NB. Lumped in at no. 8 too is the Nokia 5730, essentially exactly the same device as the E75, but with weird 'youth' styling, plastic casing and (oddly) better camera optics.
7. Nokia E70
A real odd-ball form factor, the E70 featured a split personality. A traditional numeric keypad phone opened out in astonishing gull-wing fashion to reveal a split QWERTY keyboard, either side of a high resolution screen that rotated automatically. I loved it, mind you, partly because the keyboard had a great 'feel' to it, partly because the E70 had a (for its time) stonkingly good camera. The keyboard split did make some words hard to enter, mind you, especially when many consecutive letters were on the 'same' side, and the E70 ultimately languished as a niche device.
6. Nokia E72
Often getting a bad reputation for build quality and performance from users of the E71 (see below), I think the E72 is, to a degree, misjudged. It's effectively the E71 form factor but with simpler construction (it can be taken apart by undoing just two screws and is a doddle to repair), plus much better camera, an optical trackpad that in some ways predates the coming of touch (see E6 below) and which mirrored the optical pads in some Blackberrys, plus a slightly newer OS. And, crucially, a 3.5mm audio out jack. The upshot is a terrific swiss army knife smartphone that did almost everything and with a battery that lasted days. Using the E72 in 2012 is a trifle frustrating, in that its QVGA screen, its 2008 OS and its limited RAM (around 40MB free after booting) all present limits, but it still has a definite place in my heart.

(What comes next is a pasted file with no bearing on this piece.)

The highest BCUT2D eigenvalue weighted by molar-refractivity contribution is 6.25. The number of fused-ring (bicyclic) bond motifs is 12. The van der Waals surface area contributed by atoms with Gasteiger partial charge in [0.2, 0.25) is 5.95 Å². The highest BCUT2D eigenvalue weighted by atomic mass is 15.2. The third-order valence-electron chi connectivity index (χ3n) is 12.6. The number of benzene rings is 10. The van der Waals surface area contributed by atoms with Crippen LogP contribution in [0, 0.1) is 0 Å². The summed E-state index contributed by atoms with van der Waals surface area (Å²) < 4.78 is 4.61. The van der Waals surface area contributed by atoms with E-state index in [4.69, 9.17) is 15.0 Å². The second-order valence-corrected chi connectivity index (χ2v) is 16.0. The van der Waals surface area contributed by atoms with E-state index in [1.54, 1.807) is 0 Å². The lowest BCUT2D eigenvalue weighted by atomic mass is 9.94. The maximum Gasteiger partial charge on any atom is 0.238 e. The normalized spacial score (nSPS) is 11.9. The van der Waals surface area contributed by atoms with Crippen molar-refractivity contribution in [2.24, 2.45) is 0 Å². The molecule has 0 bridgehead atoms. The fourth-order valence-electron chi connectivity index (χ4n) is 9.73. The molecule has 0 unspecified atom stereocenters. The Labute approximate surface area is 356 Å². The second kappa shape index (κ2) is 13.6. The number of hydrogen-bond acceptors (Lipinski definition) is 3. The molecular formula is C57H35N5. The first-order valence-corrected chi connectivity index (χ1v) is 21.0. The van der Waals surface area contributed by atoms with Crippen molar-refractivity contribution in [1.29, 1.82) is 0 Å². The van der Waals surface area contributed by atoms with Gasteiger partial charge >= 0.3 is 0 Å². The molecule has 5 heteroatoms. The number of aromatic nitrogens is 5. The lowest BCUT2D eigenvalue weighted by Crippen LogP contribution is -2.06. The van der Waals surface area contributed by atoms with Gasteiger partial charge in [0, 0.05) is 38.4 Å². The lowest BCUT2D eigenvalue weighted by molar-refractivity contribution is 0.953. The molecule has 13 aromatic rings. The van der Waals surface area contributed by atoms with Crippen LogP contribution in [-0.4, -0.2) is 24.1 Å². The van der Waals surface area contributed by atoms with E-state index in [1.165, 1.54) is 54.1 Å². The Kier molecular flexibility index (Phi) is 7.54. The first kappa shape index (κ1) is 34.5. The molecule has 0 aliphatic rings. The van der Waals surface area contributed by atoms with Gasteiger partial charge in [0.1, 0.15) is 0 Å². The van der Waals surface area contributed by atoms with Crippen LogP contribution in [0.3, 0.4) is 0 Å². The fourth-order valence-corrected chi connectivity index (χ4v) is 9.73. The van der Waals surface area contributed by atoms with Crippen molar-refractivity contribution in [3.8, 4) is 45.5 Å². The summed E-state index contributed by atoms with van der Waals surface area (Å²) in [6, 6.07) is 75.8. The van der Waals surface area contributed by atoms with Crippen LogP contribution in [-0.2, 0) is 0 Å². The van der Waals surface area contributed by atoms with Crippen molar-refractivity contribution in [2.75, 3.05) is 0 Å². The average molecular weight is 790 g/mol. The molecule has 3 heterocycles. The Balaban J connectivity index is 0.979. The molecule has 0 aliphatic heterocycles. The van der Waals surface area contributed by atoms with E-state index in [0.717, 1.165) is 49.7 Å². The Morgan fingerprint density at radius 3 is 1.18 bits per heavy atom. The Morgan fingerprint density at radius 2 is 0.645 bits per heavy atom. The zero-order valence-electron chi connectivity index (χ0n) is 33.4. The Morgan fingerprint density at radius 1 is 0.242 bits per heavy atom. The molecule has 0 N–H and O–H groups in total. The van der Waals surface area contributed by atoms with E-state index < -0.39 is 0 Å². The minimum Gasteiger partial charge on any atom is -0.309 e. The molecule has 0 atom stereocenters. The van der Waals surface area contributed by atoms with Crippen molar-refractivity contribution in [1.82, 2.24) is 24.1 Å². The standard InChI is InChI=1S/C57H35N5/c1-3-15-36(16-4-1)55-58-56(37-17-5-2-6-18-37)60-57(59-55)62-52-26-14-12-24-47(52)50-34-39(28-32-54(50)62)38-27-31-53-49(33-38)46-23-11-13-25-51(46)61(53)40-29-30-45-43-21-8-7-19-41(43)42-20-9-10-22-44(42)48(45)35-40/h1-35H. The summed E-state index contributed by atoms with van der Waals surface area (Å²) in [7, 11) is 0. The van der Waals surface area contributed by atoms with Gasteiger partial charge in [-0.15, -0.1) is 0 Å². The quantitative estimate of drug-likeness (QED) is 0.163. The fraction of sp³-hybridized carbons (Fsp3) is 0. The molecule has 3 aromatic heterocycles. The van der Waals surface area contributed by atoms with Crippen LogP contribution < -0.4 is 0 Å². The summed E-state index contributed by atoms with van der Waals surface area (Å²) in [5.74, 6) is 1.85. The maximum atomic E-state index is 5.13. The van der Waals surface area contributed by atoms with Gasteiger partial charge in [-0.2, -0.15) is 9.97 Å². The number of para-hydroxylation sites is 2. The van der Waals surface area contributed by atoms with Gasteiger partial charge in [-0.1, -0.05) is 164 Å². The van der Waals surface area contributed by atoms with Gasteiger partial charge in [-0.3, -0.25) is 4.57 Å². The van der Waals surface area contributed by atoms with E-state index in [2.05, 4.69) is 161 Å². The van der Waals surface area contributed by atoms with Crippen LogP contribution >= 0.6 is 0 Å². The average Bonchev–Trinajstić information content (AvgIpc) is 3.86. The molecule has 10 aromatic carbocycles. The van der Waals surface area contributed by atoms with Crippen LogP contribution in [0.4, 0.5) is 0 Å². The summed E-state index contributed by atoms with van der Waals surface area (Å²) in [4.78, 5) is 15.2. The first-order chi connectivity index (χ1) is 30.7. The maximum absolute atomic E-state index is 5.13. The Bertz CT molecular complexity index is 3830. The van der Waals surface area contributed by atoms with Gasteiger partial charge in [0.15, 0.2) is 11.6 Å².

5. Nokia 9500 Communicator